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Dr. Channing Der on PanCAN-AACR Grants Impact

Channing J. Der, PhD

Dr. Channing Der serves as the Sarah Graham Kenan Professor of Pharmacology at the Lineberger Comprehensive Cancer Center at the University of North Carolina at Chapel Hill. Having received his PhD from the University of California at Irvine, Dr. Der went on to complete his postdoctoral research training at the Dana-Farber Cancer Institute and Harvard Medical School. As a two-time PanCAN-AACR grant recipient, Dr. Der details the impact these grants have had on his career and the scope of his research:

What inspires you to pursue pancreatic cancer research?

The determination and dedication of pancreatic cancer survivors and of families who have lost a loved one to this deadly cancer are truly inspirational to me. Despite the pain that this cancer has brought to them, they are determined to fight this disease and to support pancreatic cancer research. This community of advocates provides faces and stories that remind us researchers that people are really counting on us to make breakthroughs in the treatment of pancreatic cancer.

In your view, what is the potential impact of the PanCAN-AACR grants, and what does it mean, for you, to have received these grants?

One major impact is that these grants support research often considered too risky for the NIH. A criticism of NIH-funded research is that it favors research that is highly likely to be successful, rather than high-risk / high-gain ideas and more provocative and speculative directions. The PanCAN-AACR grants that I have received funded our earlier high-risk / potentially high-gain ideas, which then positioned us for future NIH grant support. A second major impact involves the annual PanCAN research retreats, where we are given the opportunity to report our findings to other pancreatic cancer researchers. This fosters networking and establishing scientific collaborations. Also, that these meetings are held concurrently with pancreatic cancer advocates allows researchers to hear from the people that are most affected by our research. This opportunity to connect with patients and families is unique, not a feature of other scientific meetings, and it is very inspiring for us researchers to see their [patients and families] appreciation for what we do.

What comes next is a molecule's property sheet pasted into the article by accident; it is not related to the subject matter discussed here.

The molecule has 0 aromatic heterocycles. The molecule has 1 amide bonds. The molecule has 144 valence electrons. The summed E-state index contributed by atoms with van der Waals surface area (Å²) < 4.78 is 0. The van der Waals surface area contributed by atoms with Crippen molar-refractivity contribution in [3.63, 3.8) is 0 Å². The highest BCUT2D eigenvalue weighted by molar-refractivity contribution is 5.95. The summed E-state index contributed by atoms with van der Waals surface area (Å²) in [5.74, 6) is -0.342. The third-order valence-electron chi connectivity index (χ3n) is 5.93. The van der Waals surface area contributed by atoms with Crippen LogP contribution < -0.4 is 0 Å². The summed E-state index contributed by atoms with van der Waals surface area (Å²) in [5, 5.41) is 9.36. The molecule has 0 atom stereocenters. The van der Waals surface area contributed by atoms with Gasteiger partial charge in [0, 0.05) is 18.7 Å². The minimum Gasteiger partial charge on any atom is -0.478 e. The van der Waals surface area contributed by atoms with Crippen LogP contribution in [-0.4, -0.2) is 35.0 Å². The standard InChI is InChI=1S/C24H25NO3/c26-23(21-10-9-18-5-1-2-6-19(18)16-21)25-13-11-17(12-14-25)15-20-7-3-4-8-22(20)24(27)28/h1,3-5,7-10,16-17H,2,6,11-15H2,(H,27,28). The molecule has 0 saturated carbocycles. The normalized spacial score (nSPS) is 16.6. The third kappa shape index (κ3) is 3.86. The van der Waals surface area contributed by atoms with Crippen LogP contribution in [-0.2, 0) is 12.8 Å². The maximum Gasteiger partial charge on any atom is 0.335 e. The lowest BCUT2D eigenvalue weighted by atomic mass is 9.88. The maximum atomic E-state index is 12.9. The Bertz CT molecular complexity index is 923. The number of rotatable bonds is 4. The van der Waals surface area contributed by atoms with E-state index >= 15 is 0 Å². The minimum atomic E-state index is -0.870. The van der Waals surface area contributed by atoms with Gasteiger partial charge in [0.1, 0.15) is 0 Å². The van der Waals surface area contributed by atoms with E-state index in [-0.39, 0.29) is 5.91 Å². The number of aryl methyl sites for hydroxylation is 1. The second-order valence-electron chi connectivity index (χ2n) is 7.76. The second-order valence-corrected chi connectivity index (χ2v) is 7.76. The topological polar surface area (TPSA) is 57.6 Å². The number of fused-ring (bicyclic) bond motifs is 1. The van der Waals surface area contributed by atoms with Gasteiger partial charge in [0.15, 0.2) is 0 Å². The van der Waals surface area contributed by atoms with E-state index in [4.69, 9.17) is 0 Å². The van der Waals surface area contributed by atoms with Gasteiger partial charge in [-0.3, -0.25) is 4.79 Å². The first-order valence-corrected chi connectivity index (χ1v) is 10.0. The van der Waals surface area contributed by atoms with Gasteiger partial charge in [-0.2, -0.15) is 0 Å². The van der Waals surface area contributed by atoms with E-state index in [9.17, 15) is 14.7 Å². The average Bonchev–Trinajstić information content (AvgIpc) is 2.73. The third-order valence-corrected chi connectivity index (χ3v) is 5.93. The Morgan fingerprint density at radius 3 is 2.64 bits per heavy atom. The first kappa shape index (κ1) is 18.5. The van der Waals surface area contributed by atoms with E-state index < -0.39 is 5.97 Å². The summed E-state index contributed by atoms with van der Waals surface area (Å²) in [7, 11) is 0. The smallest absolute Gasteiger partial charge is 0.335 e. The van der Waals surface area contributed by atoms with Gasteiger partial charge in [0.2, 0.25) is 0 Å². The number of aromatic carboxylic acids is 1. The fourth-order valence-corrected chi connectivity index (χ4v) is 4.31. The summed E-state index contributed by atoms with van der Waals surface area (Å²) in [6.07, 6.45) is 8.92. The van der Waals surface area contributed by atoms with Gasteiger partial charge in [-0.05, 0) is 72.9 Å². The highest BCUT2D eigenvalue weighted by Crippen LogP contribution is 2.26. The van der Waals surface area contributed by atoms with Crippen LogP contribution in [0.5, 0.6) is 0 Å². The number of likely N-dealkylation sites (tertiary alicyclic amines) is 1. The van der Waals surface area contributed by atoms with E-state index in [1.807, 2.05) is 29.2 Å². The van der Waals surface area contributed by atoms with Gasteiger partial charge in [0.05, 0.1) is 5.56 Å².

Please list and describe any innovations that have been introduced into your research process as a result of your PanCAN-AACR grants.

The collaborations established at PanCAN-sponsored research retreats as well as the networking social events during the annual AACR meeting strengthen our research. The interaction with pancreatic cancer survivors and families has stimulated us to increase our community outreach. We now host lab open houses where the community can gain an appreciation for how their advocacy for research impacts and strengthens the research that we do.

What do you consider the most important scientific advance(s) made because of your PanCAN-AACR grants?